Communication of potential adverse effects, what to expect, and most importantly, what to do about it if they do experience any issues is a key recommendation.

Symptom presentation

Pharmacists need to be vigilant upon presentation of a symptom-based request in the pharmacy, keeping front of mind a lens, ‘Is this symptom caused by a current medication?’

Whilst a large emphasis should be focusing on the most common adverse effects, this should not detract from the possibility of uncommon or rare adverse effects. Pharmacists should be thinking, ‘Is this a rare adverse effect I haven’t seen? Can I do something to mitigate this?’

Medication Review/ Reconciliation

Wherever medication reconciliation and review is undertaken including Medschecks, Home Medicine Reviews, hospital, transitional and aged care reviews, it is important to consider the sequence of when medicines were initiated and the role that each medicine may have in causation of symptoms and a prescribing cascade.

It is important to remember adverse effects may go on for a considerable period with patients either accepting that it is just as a result of their condition or are unaware there is a causal link to their medication.

Clear communication is warranted at all times particularly around reasons for changes to medications, to not exacerbate or reinstate a medication that was ceased due to adverse effect. Inclusion of adverse effects as well as allergies with every medication profile is warranted to assist in reducing this risk.

A systematic review on post-discharge medicine related harm suggests that between 19–51% of older adults have medication related harm in the 4–8 weeks post discharge.11

What if the prescribing cascade is necessary?

There are many scenarios where the prescribing cascade can be very beneficial to a patient, if not lifesaving. For example, it is often recommended to use proton pump inhibitors (PPIs) as gastro-protective agents in conjunction with gastric-irritants such as corticosteroids or non-steroidal anti-inflammatories (NSAID). Folic acid is recommended to be prescribed in conjunction with methotrexate, and laxatives are indicated for co-administration with opioids. In such instances where a prescribing cascade may be warranted, it is recommended to continually review the appropriateness of each medication prescribed.

Box 2: The recommendation

The prescribing cascade occurs when a new medicine is prescribed to ‘treat’ a side effect from another drug. The cascade often occurs in the mistaken belief that the side effect is a sign or symptom of a new condition requiring treatment. Other times, it can be a belief that it is more important to continue therapy with the original drug and prescribe another medicine to manage the side effects. Pharmacists and prescribers need to be aware that a new sign or symptom may potentially be a side effect of a current medicine.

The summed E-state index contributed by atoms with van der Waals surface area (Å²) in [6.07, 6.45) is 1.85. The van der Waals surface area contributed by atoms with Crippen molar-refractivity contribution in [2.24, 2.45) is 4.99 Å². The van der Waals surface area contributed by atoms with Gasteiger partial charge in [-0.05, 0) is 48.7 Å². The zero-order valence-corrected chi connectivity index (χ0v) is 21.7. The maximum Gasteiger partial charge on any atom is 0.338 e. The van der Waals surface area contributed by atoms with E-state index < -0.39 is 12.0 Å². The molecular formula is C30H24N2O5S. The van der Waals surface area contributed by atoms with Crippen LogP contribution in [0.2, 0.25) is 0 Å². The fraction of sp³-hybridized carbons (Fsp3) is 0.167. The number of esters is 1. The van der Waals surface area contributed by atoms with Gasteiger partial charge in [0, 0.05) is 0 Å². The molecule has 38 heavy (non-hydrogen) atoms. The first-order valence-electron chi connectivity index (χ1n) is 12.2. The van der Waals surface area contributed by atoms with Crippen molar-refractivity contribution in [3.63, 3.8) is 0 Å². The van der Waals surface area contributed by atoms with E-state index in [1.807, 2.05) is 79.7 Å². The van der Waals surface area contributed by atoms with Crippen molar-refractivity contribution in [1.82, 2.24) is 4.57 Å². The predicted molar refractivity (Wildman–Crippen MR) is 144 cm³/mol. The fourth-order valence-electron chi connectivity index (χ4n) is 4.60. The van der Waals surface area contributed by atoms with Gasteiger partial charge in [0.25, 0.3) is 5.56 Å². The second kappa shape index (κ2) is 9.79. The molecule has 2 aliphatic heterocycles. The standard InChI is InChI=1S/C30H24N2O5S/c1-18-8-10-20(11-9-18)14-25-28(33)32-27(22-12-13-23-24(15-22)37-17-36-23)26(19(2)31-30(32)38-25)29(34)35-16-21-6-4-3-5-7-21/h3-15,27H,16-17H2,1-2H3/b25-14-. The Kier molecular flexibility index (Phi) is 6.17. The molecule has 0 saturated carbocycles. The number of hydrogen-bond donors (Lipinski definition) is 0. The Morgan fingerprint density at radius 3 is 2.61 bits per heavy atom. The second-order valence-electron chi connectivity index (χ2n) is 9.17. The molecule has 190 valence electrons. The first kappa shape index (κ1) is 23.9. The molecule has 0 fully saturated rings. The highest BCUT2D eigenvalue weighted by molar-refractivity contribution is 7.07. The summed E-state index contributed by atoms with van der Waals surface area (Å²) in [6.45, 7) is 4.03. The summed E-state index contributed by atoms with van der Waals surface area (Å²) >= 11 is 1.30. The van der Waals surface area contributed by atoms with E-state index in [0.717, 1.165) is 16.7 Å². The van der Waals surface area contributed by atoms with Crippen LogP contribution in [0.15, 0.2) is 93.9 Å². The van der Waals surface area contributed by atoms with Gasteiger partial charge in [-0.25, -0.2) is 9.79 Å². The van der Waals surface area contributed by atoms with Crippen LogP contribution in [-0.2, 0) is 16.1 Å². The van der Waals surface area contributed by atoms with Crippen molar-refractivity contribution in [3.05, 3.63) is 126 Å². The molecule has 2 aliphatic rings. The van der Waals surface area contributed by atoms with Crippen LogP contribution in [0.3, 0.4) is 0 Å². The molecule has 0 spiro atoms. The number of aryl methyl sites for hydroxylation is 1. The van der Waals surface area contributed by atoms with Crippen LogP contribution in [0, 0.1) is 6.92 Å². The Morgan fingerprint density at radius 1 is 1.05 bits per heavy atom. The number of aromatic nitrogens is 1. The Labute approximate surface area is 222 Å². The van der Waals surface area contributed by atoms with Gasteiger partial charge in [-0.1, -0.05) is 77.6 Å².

The role of the pharmacist in every area of practice in integrating this first PSA Choosing Wisely recommendation will be the key to its success. Quality use of medicine interventions that involve addressing adherence, investigating if a medication is still necessary, assessing if a dose can be reduced, or identifying if another treatment is more suitable will be key to reducing the prescribing cascade, and ultimately, a much wiser choice of therapy.


  1. NPS: Better choices, Better health. Competencies required to prescribe medicines: putting quality use of medicines into practice. Sydney: National Prescribing Service Limited, 2012. At:
  2. Kalisch LM, Caughey GE, Roughead EE, Gilbert AL. The prescribing cascade. Aust Prescr 2011;34:162–6. At:
  4. Britt H, Miller GC, Henderson J, Bayram C, Harrison C, Valenti L, Pan Y, Charles J, Pollack AJ, Wong C, Gordon J. General practice activity in Australia 2015–16. General practice series no. 40. Sydney: Sydney University Press, 2016. At:
  5. Medicare Benefits Schedule GP and specialist attendances and expenditure in 2016–17. At:
  6. Nissen L, Kyle G, Cardiff L, Rosenthal M, Shah S. Pharmacist prescribing in Australia: An exploration of current pharmacist capabilities, required education and training to prescribe medicines and a process for moving forward 2017. At:
  7. Parekh, N., et al., A practical approach to the pharmacological management of hypertension in older people. Therapeutic Advances in Drug Safety, 2017. 8(4): p. 117-132. At:
  8. Pharmaceutical Society of Australia 2019. Medicine Safety: Take Care. Canberra: PSA. At:
  9. Miller GC, Britth HC, Valenti L. Adverse drug events in general practice patients in Australia. Med J Aust 2006;184:321- 4. At:
  10. Colebatch KA, Marley J, Doecke C, Miles H, Gilbert A. Evaluation of a patient event report monitoring system. Pharmacoepidemiol Drug Saf 2000;9:491-9. At:
  11. Parekh, N., et al. (2018). “Incidence of Medication-Related Harm in Older Adults After Hospital Discharge: A Systematic Review.” Journal of the American Geriatrics Society 66(9): 1812-1822. At: